Rotator Cuff / Impingement
What is it?
The rotator cuff is a group of muscles draped over the humeral head (ball) which maintains the position of the head in the glenoid (socket) and assists with shoulder movement. The rotator cuff muscles include the supraspinatus superiorly, the subscapularis anteriorly, and the infraspinatus and teres minor posteriorly.
The muscles can be strained or torn by a single event or can sustained repetitive trauma over time. The bursa overlying the muscles can also become inflamed and painful. The acromion, a part of the scapula which covers the joint superiorly, may develop a bone spur which irritates the rotator cuff, especially with overhead use. With time, this can inflame and weaken the tissues which may lead to a rotator cuff tear.
What are the symptoms?
Symptoms may include pain at rest and with activities, weakness, and stiffness in the shoulder. The pain may be experienced at night as well and interfere with sleep.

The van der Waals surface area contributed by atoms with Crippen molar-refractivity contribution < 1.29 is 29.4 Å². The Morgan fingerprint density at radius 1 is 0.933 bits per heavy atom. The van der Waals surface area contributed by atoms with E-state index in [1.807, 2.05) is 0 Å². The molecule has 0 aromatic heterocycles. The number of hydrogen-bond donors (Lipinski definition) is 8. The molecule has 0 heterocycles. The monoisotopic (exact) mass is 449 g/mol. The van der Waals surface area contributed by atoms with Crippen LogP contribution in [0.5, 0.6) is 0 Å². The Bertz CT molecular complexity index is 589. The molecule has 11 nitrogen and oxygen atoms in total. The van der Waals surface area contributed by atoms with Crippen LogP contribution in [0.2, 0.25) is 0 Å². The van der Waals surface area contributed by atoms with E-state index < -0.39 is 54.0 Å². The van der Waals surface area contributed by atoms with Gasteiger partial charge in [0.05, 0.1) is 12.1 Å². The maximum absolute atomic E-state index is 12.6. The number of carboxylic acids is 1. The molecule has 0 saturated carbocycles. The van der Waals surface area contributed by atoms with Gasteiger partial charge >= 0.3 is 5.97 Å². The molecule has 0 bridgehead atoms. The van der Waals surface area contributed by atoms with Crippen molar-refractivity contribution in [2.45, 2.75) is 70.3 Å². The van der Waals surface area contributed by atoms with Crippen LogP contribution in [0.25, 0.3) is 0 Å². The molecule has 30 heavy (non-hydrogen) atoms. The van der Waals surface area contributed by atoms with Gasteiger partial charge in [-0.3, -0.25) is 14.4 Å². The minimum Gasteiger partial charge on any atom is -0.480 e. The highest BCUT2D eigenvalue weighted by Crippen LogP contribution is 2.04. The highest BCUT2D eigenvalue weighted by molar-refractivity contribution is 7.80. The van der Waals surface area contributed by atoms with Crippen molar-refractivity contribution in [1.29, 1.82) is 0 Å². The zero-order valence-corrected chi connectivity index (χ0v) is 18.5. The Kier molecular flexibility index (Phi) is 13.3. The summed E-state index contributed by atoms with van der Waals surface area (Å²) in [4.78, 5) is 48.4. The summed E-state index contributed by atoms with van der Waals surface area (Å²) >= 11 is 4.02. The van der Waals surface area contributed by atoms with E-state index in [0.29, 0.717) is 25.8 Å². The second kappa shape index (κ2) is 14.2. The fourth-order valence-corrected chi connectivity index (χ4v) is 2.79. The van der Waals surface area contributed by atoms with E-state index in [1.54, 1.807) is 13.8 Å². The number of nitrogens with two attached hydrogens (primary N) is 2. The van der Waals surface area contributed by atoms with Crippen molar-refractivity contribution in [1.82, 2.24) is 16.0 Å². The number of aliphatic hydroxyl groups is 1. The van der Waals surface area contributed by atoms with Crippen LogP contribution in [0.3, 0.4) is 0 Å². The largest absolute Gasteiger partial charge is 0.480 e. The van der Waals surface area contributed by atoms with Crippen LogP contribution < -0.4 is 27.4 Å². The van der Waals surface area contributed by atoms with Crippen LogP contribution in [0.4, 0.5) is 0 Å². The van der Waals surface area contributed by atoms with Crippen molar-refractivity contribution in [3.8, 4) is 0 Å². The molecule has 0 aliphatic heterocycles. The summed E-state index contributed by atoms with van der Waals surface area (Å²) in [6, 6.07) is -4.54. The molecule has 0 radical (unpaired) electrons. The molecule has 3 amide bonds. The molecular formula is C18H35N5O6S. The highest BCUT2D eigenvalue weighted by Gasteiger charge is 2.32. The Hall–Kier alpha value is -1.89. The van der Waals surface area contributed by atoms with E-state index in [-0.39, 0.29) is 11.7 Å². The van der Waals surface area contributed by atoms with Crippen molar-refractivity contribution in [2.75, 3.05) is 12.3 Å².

How is it evaluated?
In addition to a full history and physical, an X-ray and/or MRI of the shoulder may be obtained to assist with the diagnosis.
How is it treated?
Rest, medication, and therapy may be recommended to stretch and strengthen the muscles and tissues around the shoulder. A cortisone injection may also be recommended to decrease inflammation in the shoulder.
Your doctor may recommend surgery if the rotator cuff is torn or if you have not responded to other treatments. During shoulder arthroscopy, a small camera and other instruments are placed inside the shoulder joint to evaluate and treat the damaged structures. These structures include the labrum, biceps tendon, rotator cuff, bursa, acromion, and the AC Joint(link to this area). In some instances, an open incision may be necessary as well.
Postoperatively, therapy is crucial to obtaining a good result. Your surgeon and therapist will work together with you during the recovery process.